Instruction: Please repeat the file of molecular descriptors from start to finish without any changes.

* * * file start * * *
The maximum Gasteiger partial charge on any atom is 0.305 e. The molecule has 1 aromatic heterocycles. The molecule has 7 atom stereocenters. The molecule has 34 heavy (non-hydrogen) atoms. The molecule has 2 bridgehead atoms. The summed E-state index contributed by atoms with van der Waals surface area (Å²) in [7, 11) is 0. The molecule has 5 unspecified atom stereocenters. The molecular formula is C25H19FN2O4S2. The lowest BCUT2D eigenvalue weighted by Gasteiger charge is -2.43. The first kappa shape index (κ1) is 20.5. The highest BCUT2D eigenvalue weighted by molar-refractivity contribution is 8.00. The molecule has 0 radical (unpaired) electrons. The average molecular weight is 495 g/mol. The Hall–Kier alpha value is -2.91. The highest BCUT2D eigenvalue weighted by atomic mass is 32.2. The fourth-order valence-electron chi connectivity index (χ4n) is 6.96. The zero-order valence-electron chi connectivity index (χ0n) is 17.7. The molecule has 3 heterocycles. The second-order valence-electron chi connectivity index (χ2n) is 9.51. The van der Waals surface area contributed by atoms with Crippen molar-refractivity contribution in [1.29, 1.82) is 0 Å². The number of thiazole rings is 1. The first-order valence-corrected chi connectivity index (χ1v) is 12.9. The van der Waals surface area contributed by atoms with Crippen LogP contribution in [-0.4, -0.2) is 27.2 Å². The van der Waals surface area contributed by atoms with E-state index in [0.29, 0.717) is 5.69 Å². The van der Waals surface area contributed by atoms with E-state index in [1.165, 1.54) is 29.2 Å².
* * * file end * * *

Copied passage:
The maximum Gasteiger partial charge on any atom is 0.305 e. The molecule has 1 aromatic heterocycles. The molecule has 7 atom stereocenters. The molecule has 34 heavy (non-hydrogen) atoms. The molecule has 2 bridgehead atoms. The summed E-state index contributed by atoms with van der Waals surface area (Å²) in [7, 11) is 0. The molecule has 5 unspecified atom stereocenters. The molecular formula is C25H19FN2O4S2. The lowest BCUT2D eigenvalue weighted by Gasteiger charge is -2.43. The first kappa shape index (κ1) is 20.5. The highest BCUT2D eigenvalue weighted by molar-refractivity contribution is 8.00. The molecule has 0 radical (unpaired) electrons. The average molecular weight is 495 g/mol. The Hall–Kier alpha value is -2.91. The highest BCUT2D eigenvalue weighted by atomic mass is 32.2. The fourth-order valence-electron chi connectivity index (χ4n) is 6.96. The zero-order valence-electron chi connectivity index (χ0n) is 17.7. The molecule has 3 heterocycles. The second-order valence-electron chi connectivity index (χ2n) is 9.51. The van der Waals surface area contributed by atoms with Crippen molar-refractivity contribution in [1.29, 1.82) is 0 Å². The number of thiazole rings is 1. The first-order valence-corrected chi connectivity index (χ1v) is 12.9. The van der Waals surface area contributed by atoms with Crippen LogP contribution in [-0.4, -0.2) is 27.2 Å². The van der Waals surface area contributed by atoms with E-state index in [0.29, 0.717) is 5.69 Å². The van der Waals surface area contributed by atoms with E-state index in [1.165, 1.54) is 29.2 Å².